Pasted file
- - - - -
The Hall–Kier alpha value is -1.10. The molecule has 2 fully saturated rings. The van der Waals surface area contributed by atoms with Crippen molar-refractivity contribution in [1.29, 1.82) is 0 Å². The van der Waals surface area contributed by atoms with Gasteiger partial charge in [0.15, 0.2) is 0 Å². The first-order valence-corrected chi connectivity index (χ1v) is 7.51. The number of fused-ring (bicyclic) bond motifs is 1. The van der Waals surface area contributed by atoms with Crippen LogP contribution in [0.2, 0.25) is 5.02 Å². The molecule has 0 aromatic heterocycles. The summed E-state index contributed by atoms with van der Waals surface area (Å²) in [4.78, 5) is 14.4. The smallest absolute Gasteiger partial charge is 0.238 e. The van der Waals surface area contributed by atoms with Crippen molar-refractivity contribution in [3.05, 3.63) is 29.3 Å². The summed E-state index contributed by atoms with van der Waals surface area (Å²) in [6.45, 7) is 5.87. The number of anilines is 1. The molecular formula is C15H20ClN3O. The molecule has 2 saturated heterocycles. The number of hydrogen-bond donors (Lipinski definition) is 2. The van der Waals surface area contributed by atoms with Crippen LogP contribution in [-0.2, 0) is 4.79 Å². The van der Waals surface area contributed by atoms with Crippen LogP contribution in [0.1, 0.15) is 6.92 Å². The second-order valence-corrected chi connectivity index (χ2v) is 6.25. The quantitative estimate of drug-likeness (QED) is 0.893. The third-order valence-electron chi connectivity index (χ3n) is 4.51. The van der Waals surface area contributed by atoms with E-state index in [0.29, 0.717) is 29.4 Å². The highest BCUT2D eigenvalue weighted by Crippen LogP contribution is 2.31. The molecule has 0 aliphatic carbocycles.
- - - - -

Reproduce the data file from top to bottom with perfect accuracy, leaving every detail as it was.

The Hall–Kier alpha value is -1.10. The molecule has 2 fully saturated rings. The van der Waals surface area contributed by atoms with Crippen molar-refractivity contribution in [1.29, 1.82) is 0 Å². The van der Waals surface area contributed by atoms with Gasteiger partial charge in [0.15, 0.2) is 0 Å². The first-order valence-corrected chi connectivity index (χ1v) is 7.51. The number of fused-ring (bicyclic) bond motifs is 1. The van der Waals surface area contributed by atoms with Crippen LogP contribution in [0.2, 0.25) is 5.02 Å². The molecule has 0 aromatic heterocycles. The summed E-state index contributed by atoms with van der Waals surface area (Å²) in [4.78, 5) is 14.4. The smallest absolute Gasteiger partial charge is 0.238 e. The van der Waals surface area contributed by atoms with Crippen molar-refractivity contribution in [3.05, 3.63) is 29.3 Å². The summed E-state index contributed by atoms with van der Waals surface area (Å²) in [6.45, 7) is 5.87. The number of anilines is 1. The molecular formula is C15H20ClN3O. The molecule has 2 saturated heterocycles. The number of hydrogen-bond donors (Lipinski definition) is 2. The van der Waals surface area contributed by atoms with Crippen LogP contribution in [-0.2, 0) is 4.79 Å². The van der Waals surface area contributed by atoms with Crippen LogP contribution in [0.1, 0.15) is 6.92 Å². The second-order valence-corrected chi connectivity index (χ2v) is 6.25. The quantitative estimate of drug-likeness (QED) is 0.893. The third-order valence-electron chi connectivity index (χ3n) is 4.51. The van der Waals surface area contributed by atoms with E-state index in [0.29, 0.717) is 29.4 Å². The highest BCUT2D eigenvalue weighted by Crippen LogP contribution is 2.31. The molecule has 0 aliphatic carbocycles.